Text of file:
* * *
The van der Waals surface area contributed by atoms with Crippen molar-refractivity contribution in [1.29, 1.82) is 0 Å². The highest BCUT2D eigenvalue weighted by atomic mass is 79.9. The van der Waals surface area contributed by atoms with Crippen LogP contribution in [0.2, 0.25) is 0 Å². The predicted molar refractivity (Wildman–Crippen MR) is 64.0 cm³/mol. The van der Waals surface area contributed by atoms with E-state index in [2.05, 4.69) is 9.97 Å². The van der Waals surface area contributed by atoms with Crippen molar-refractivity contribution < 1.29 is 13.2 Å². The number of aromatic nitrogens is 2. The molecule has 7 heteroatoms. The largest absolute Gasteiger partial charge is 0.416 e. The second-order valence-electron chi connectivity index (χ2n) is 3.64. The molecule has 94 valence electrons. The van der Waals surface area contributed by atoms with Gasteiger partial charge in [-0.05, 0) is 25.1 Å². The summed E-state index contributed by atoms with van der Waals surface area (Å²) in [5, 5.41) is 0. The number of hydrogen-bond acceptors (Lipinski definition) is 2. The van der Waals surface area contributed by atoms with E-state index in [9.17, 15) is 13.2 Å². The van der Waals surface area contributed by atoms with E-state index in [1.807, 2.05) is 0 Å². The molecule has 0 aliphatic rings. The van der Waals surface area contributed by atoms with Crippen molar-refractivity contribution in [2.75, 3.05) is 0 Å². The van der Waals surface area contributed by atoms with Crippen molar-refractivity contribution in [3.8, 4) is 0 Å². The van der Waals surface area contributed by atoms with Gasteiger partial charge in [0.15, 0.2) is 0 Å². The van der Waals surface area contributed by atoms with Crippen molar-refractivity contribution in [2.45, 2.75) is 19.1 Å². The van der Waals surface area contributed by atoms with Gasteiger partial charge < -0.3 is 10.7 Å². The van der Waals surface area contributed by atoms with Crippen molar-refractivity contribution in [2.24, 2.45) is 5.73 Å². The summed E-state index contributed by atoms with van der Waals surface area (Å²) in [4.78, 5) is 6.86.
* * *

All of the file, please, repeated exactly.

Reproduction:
The van der Waals surface area contributed by atoms with Crippen molar-refractivity contribution in [1.29, 1.82) is 0 Å². The highest BCUT2D eigenvalue weighted by atomic mass is 79.9. The van der Waals surface area contributed by atoms with Crippen LogP contribution in [0.2, 0.25) is 0 Å². The predicted molar refractivity (Wildman–Crippen MR) is 64.0 cm³/mol. The van der Waals surface area contributed by atoms with E-state index in [2.05, 4.69) is 9.97 Å². The van der Waals surface area contributed by atoms with Crippen molar-refractivity contribution < 1.29 is 13.2 Å². The number of aromatic nitrogens is 2. The molecule has 7 heteroatoms. The largest absolute Gasteiger partial charge is 0.416 e. The second-order valence-electron chi connectivity index (χ2n) is 3.64. The molecule has 94 valence electrons. The van der Waals surface area contributed by atoms with Gasteiger partial charge in [-0.05, 0) is 25.1 Å². The summed E-state index contributed by atoms with van der Waals surface area (Å²) in [5, 5.41) is 0. The number of hydrogen-bond acceptors (Lipinski definition) is 2. The van der Waals surface area contributed by atoms with E-state index in [9.17, 15) is 13.2 Å². The van der Waals surface area contributed by atoms with E-state index in [1.807, 2.05) is 0 Å². The molecule has 0 aliphatic rings. The van der Waals surface area contributed by atoms with Crippen molar-refractivity contribution in [2.75, 3.05) is 0 Å². The van der Waals surface area contributed by atoms with Crippen molar-refractivity contribution in [3.8, 4) is 0 Å². The van der Waals surface area contributed by atoms with Gasteiger partial charge in [0.15, 0.2) is 0 Å². The van der Waals surface area contributed by atoms with Crippen molar-refractivity contribution in [2.45, 2.75) is 19.1 Å². The van der Waals surface area contributed by atoms with Gasteiger partial charge < -0.3 is 10.7 Å². The van der Waals surface area contributed by atoms with Crippen molar-refractivity contribution in [2.24, 2.45) is 5.73 Å². The summed E-state index contributed by atoms with van der Waals surface area (Å²) in [4.78, 5) is 6.86.